Today I’m sharing tips for taking food on a plane. With these vegan sandwiches, salads, and sides, you’ll be the envy of everyone subsisting on tiny pretzel packs until the plane touches down.
And so we’ve come to that part of winter when the glistening beauty of white snow against twinkling Christmas lights is a memory, but the buds of spring are still at least a month away… (And where I live, probably more like two months.)
It’s at times like this that I’m hankering to hop on a plane with a suitcase full of tank tops, sundresses, and sandals.
I don’t seem to be alone in this feeling as so many of my friends are posting photos on Instagram of their feet sunken into sandy beaches, and palm trees against lapping ocean waves.
But before you can get from point A to point B, there’s the airport to contend with.
While some large airports offer a wealth of vegan riches, at others the vegan options include such highlights as potato chips and a banana. (Shout out to Cedar Rapids! Womp, womp.)
Better safe than sorry
Still, even if I’m going through a vegan-friendly airport, you never know when a delay will cause a tight connection that doesn’t allow for grabbing an overpriced burrito or bagel.
And of course, then there are times when a missed flight means you’re spending a whole lot more time at the airport than you’d planned – sometimes after hours when the restaurants have closed.
So I always like to pack for flights as if I’m going on a long adventure, even if it’s supposed to be a quick jaunt. I’d rather be over prepared with snacks I can eat at my destination than ravenous and stuck in a middle seat with a grumbling stomach and over-talkative seatmate.
(I can get cranky when I’m too hungry even in the best of times. Add to that travel stress and over-crowded planes, and it’s not a pretty sight.)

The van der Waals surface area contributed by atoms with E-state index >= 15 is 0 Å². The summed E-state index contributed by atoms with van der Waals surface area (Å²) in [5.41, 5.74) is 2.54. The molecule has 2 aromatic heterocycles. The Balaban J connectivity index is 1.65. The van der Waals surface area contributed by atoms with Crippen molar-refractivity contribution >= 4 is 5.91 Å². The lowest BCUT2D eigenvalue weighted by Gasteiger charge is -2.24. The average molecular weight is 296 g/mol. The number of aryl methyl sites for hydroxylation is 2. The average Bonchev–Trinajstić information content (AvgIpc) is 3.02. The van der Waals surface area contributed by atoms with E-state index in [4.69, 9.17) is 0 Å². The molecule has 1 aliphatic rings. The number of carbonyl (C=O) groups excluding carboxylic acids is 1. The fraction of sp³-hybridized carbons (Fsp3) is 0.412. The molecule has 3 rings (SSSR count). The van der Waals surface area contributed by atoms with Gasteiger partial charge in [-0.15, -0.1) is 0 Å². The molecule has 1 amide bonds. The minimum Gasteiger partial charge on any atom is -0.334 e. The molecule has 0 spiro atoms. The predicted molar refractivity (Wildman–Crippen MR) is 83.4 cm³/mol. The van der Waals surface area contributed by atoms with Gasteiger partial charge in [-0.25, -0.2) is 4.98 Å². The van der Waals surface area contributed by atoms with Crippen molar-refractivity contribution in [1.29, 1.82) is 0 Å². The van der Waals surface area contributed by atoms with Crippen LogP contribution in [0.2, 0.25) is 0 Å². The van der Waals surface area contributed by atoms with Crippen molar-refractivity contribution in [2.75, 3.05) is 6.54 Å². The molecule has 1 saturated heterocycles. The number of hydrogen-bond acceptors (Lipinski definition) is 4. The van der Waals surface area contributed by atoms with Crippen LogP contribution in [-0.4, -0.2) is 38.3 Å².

So today I’m rounding up vegan recipes & tips for taking food on a plane – just in time for your next flight.
Taking food on a plane
There’s a lot to think about when planning food for travel. You don’t want to break the liquid rule of going over 3.4 ounces. However, while you can’t bring a jar of vegan mayo on a trip, you can put a slathering on your sandwich without a problem.
(Remember that foods that resemble pastes follow the same liquid guideline. So big packages of guacamole, hummus, or vegan cream cheese are a no go, unless they’re slathered on a sandwich.)
When taking food on a plane, I like to include things that taste just as good at room temperature since heating isn’t usually an option.
(Wondering how to keep food cold on a plane? I have more information on that at the end of this post.)
Also, bring an empty reusable water bottle in your carry-on. While you can’t bring a filled water bottle through security, once you’ve been screened, you can add to it from a water fountain on the other side.
Vegan sandwiches & wraps
When you’re making a sandwich for the trip, of course you could do something super simple like store-bought vegan deli slices on wheat with mustard and pickles.
Field Roast and Herbivorous Butcher make some particularly delicious vegan deli slices. (That’s the Herbivorous Butcher pastrami above.)
Vegan tuna salad
Vegan tuna salad is made with chickpeas, vegan mayo, and pickles. Serve it with a bag of potato chips, and it feels like an old school lunch from the 80’s.
Vegan egg salad sandwich
Or go with vegan egg salad, featuring tofu and black salt. This sandwich takes 5 minutes to make. So even if you put off packing until the last possible minute, you still have time to make this sandwich, and catch your flight.
Curried tofu salad
Speaking of tofu salad, if you like a spicier mix, make curried tofu salad. It can be put on a sandwich, served with a salad, or eaten right out of the bowl.
It was modeled after a cold deli salad that I like to get at my local co-op.
This flavorful picnic sandwich isn’t just for hikes and picnic baskets alone! It also works well for travel days with its spicy sweet jalapeño cashew cheese spread and loads of vegetables.